Why Mexico Isn’t Central America, And Other Things I Learned From Writing A Book About Cheese

cheeseExactly one year ago, I was embroiled in final edits on my first book, “Cheese for Dummies.” It’s a 408-page, comprehensive primer on all things cheese, including an extensive geography section.

I was reviewing the “America’s” chapter, when I saw that my editor had taken the liberty of relocating Mexico from North America, and lumped it with Central America. Baffled, I spent the next hour researching, then polled my Gadling teammates; we are, after all, a well-traveled bunch. The consensus, of which I was already certain from years spent backpacking throughout Latin America: my editor was wrong, wrong, wrong.

It was at the urging of my Gadling colleagues, with whom I engaged in a lengthy discussion about the topic at hand, that I decided to write this article. They thought it raised some interesting arguments about geopolitics and cultural differences within a given region, and found it fascinating that cheese was the conduit. As Heather Poole put it, “Maybe you thought your book was about cheese, when really it’s about the people who eat cheese.”

Before my editor would concede, I had to present a compelling argument as to why there’s no way in hell Mexico is part of Central America. That’s like saying all Latin American countries are the same. Yes, there’s a common language in most instances, but the dialectical differences, indigenous languages and slang are vastly different.

Colonization may also play a commonality in most Latin countries, but the indigenous cultures and various immigrants differ, which can be seen in language, art, folklore and cuisine. There are also extreme variations in geography (known as terroir, in food or wine parlance) and climate, often within the same country.

Dairy wasn’t a part of traditional Mesoamerican culture. The Spanish conquistadors brought cows, sheep, and goats to the New World and introduced dairying and ranching to Mexico. Besides the Spanish influence, in more recent times, cheesemaking throughout Mexico, Central and South America is believed to have been inspired by immigrants from Italy, and Northern and Eastern Europe.cheeseWith regard to cheese, the majority of Latin America (which, for the purposes of this article, refers to Mexico, Central and South America) produces and eats cheese as a subsistence food in rural areas. Most families own a single cow, or sometimes goat, and rely upon the animal’s milk as an essential source of protein. Urbanites, regardless of social class, have access to the same crappy processed cheese we do here in the States; specialty cheese shops are a rarity in most of these countries, for various socioeconomic reasons.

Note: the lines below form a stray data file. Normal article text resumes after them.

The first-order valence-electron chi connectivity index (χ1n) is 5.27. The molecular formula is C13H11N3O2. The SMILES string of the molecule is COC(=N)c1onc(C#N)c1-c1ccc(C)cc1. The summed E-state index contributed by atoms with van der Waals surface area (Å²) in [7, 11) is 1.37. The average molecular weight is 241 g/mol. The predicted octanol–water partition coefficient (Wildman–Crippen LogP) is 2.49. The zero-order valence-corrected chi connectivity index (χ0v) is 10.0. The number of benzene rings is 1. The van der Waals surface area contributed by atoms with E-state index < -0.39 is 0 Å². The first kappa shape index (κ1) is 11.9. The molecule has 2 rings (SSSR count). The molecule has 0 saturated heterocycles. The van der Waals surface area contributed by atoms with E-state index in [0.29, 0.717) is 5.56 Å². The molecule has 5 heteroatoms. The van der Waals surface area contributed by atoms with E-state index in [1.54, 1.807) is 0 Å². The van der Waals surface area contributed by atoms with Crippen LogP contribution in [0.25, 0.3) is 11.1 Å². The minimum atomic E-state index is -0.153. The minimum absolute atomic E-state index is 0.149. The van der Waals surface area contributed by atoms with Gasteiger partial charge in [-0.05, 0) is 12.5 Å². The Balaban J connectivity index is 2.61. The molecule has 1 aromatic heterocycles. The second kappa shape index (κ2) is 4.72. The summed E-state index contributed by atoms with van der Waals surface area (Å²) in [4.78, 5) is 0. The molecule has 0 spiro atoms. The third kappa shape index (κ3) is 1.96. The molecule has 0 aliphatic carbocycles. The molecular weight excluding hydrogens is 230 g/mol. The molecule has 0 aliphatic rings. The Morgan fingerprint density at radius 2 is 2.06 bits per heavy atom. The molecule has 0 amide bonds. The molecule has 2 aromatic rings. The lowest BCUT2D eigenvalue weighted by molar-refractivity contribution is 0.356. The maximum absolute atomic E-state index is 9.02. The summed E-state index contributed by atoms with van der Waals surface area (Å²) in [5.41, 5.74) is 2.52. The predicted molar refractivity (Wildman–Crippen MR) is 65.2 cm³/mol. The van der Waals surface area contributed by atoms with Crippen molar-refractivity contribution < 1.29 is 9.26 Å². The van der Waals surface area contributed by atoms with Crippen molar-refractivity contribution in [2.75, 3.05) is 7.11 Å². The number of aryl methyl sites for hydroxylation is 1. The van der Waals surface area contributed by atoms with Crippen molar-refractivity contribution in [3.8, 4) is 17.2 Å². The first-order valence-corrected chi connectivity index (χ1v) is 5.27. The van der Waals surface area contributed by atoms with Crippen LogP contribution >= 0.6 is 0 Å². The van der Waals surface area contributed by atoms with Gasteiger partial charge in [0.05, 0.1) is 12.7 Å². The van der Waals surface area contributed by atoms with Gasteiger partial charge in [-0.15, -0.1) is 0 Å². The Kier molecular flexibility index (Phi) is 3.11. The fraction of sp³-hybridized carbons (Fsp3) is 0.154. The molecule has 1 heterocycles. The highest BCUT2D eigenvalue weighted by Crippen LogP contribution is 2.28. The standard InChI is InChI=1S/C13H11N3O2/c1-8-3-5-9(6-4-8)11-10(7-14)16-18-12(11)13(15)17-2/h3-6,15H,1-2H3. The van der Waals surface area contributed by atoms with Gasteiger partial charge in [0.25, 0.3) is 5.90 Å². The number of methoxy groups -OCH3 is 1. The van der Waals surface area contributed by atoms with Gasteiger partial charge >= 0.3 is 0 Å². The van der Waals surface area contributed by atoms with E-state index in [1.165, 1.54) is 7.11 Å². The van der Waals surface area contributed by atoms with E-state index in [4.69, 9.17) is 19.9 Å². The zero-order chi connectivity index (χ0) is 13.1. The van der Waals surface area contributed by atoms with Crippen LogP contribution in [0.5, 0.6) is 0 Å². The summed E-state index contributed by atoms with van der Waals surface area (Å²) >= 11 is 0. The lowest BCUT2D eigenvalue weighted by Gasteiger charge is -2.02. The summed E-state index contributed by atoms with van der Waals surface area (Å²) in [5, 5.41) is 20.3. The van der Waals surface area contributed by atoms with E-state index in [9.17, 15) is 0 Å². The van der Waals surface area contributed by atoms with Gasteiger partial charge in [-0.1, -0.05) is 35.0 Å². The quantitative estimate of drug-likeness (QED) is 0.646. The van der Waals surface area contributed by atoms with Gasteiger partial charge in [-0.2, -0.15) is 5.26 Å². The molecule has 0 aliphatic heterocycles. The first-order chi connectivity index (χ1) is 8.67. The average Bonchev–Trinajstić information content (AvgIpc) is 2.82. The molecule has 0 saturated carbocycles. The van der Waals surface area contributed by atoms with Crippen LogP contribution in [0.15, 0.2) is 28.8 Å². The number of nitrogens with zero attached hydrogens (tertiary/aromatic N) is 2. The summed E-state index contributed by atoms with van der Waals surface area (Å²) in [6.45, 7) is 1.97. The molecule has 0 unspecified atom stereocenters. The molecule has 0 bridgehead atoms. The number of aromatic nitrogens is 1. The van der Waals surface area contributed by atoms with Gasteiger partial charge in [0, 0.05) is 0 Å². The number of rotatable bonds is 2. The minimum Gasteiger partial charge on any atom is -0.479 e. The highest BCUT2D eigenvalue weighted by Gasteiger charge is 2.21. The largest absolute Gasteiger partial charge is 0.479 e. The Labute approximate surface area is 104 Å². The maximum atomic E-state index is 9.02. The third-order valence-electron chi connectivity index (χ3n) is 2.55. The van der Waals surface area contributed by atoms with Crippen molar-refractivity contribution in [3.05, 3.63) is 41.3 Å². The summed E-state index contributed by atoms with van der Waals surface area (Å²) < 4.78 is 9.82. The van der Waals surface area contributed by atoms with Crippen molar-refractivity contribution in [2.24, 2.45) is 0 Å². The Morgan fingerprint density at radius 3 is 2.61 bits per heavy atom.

Peru and Bolivia, which suffer from extreme poverty and are largely rural, primarily produce fresh, simple cheeses like queso fresco. These cheeses can be consumed quickly due to the lack of refrigeration, and provide an immediate source of nutrition and income. Venezuela and Brazil, with their largely tropical climates, also rely upon mostly fresh cheeses, some of them highly salted for preservation. Cheese production in Central America is also mostly about fresh cheese, the result of poverty and climate.

Argentina, a more industrialized nation, is one of the world’s leading producers of Parmesan, an aged cow’s milk cheese that approximates Italian Parmigiano-Reggiano. This is due to Argentina’s large population of Italian immigrants. Aged cheese production is only feasible if there’s a facility to store it as it matures, and, usually, an additional source of immediate income – such as fresh cheese.

Ecuador (photo at right), which has a high proportion of Swiss immigrants, also produces a handful of aged, alpine-style cheeses, in addition to fresh cheeses (being on the equator, much of the country is tropical rainforest and not conducive to aging dairy products).
milking
Mexico is one of the few countries in the America’s that has a long, distinguished cheese history, and is one of the world’s largest consumers of cheese, despite a relative lack of diversity in styles and varieties. In recent decades, an artisan cheese movement has developed, and parts of Querétaro, Chiapas, Tabasco and Michoacán are major cheese-producing states. Oaxaca, Mexico’s culinary capital, is the producer of one of its most famous cheeses, Queso Oaxaca, a string cheese also known as quesillo. Cotija, from Central Mexico, is the country’s most renown cheese.

Any book on food, regardless of topic, is going to acknowledge differences due to the terroir and microclimates of a given region. Northern Italy, for example, produces rice and dairy in its lush pastures and fields, while drought- and poverty-stricken Southern Italy has a notable absence of cow’s milk, because sheep fare better on sparse vegetation. As in the North, pasta is also a staple, but it’s eggless.

Writing a book on cheese taught me far more than just how to argue with my editor about where Mexico is located. I learned more about world history, geography and politics in the year it took me to write my book than I did from 12 years of school and earning two degrees.

History has always been my poorest subject, and I’ve only ever been able to learn it by traveling. I was staggered by how much knowledge I’d gained just from writing about cheese.